Mood and Food

It’s impossible to turn on the television, open a newspaper or look at the Internet without being bombarded with messages about how to eat healthier.

Anyone who has tried to change their own eating habits, or tried to help someone else change their behaviour with food, knows this can be difficult. We all have our own relationship with food. Why, when and with whom we eat differs from one person to the next.

Our mood can affect our food intake in many ways. We may:

  • eat more
  • eat less
  • have desires or cravings for certain foods
  • be “turned off” certain foods.

We know that certain foods and eating at certain times can:

  • comfort us
  • help us feel more celebratory
  • improve our sense of well-being.

What are some of the factors affecting the intersection of mood and food?

Sometimes it’s psychological; for example, when loneliness improves after eating banana pancakes — because banana pancakes were what your mother made every Sunday morning for you to eat together.

Sometimes it’s biological; for example, when you include protein such as cottage cheese, eggs or nuts in your diet, you may find you are able to move and think more quickly because of the increase in the neurotransmitters dopamine and norepinephrine in the brain. Or carbohydrates such as mashed potatoes may make you feel content from the increase of serotonin release.

Self-reflection WILL help change eating behaviour through learning patterns, habits, beliefs and preferences. Just as mood (whether we are happy, sad, angry and everything in between) can affect what and how much we eat, healthy and not-so healthy choices we make about food can affect our mood.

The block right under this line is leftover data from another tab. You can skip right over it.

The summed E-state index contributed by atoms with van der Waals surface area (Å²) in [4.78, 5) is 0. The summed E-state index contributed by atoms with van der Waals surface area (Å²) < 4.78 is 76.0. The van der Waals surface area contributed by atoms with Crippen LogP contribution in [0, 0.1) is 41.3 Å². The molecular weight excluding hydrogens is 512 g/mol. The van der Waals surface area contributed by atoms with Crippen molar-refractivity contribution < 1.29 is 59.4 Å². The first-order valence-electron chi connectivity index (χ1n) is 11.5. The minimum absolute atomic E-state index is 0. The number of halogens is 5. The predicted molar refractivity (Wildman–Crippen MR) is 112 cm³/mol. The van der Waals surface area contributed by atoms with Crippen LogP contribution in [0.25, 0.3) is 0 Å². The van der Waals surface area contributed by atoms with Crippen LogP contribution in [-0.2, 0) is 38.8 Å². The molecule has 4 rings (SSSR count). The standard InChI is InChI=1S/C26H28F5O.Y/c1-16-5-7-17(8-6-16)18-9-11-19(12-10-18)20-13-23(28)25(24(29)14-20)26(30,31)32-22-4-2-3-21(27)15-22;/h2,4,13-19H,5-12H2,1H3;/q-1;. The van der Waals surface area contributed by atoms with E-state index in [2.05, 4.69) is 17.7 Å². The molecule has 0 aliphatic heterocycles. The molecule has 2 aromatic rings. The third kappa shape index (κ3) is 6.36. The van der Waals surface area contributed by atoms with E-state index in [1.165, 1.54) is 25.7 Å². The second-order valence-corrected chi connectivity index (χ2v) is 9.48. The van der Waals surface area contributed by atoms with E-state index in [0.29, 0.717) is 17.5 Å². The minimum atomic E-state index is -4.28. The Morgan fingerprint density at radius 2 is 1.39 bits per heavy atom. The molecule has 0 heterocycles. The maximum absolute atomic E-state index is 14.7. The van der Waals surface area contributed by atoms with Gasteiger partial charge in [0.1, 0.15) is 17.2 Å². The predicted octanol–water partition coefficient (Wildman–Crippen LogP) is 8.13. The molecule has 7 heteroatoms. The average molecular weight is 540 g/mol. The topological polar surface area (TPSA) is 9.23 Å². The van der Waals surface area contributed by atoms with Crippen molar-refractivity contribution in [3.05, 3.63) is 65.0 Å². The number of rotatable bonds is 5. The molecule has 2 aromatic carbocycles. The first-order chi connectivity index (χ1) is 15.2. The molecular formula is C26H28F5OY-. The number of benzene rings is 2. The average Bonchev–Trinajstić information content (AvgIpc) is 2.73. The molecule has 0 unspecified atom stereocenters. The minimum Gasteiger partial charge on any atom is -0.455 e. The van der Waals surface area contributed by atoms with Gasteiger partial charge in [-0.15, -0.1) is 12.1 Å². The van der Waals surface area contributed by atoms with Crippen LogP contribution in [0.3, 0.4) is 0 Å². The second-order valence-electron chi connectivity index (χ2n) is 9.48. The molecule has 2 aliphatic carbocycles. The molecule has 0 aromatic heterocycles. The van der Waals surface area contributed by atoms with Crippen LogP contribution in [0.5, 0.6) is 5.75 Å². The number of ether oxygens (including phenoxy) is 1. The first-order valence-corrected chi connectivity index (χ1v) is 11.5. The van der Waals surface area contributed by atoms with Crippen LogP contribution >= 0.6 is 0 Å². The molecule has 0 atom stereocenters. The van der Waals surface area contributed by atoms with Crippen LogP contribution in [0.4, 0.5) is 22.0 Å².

What should we eat?

Eating a diet rich in zinc, magnesium, B vitamins and omega-3 fats can improve cognition and mood. Try to include foods such as salmon, dark leafy greens, shellfish, whole grains, lean meats, legumes, eggs, soy beans, dried fruits, nuts, seeds and colourful fruit and vegetables in your diet.

Tips to help you make positive changes

Before you can make any long-lasting changes, it is necessary to understand your own individual relationship with food. Understanding can help you change your behaviour. Below are some practical tips on how to identify and support your relationship with food and mood so you can make meaningful, successful changes in your eating habits.

  1. Identify if you have any food triggers by keeping a journal. A journal can help identify patterns in behaviour. For example: “I eat more every time I … call my mother/ex-husband, am stressed from work, have to pay bills...”
  2. Determine if you eat to feel better. Are you a comfort food eater? PLAN alternative comfort foods; for example, eat hot air popcorn instead of mashed potatoes.
  3. STOP before you eat. Ask yourself: Are you hungry? RATE YOUR HUNGER. Use a scale from 1 to 5, where 1 = ravenous and 5 = full. Try not to eat if you are a 4 or 5.
  4. Stock your kitchen with healthy food. You can’t eat what you don’t have. Speak to a registered dietitian if you need help.
  5. Plan alternative behaviours. Are you a late-night eater? Try having a bubble bath, phoning a friend or reading a book instead.
  6. Reward yourself ™ just not with food. It is better to give yourself more frequent small rewards for smaller goals than one big reward for a long, difficult struggle.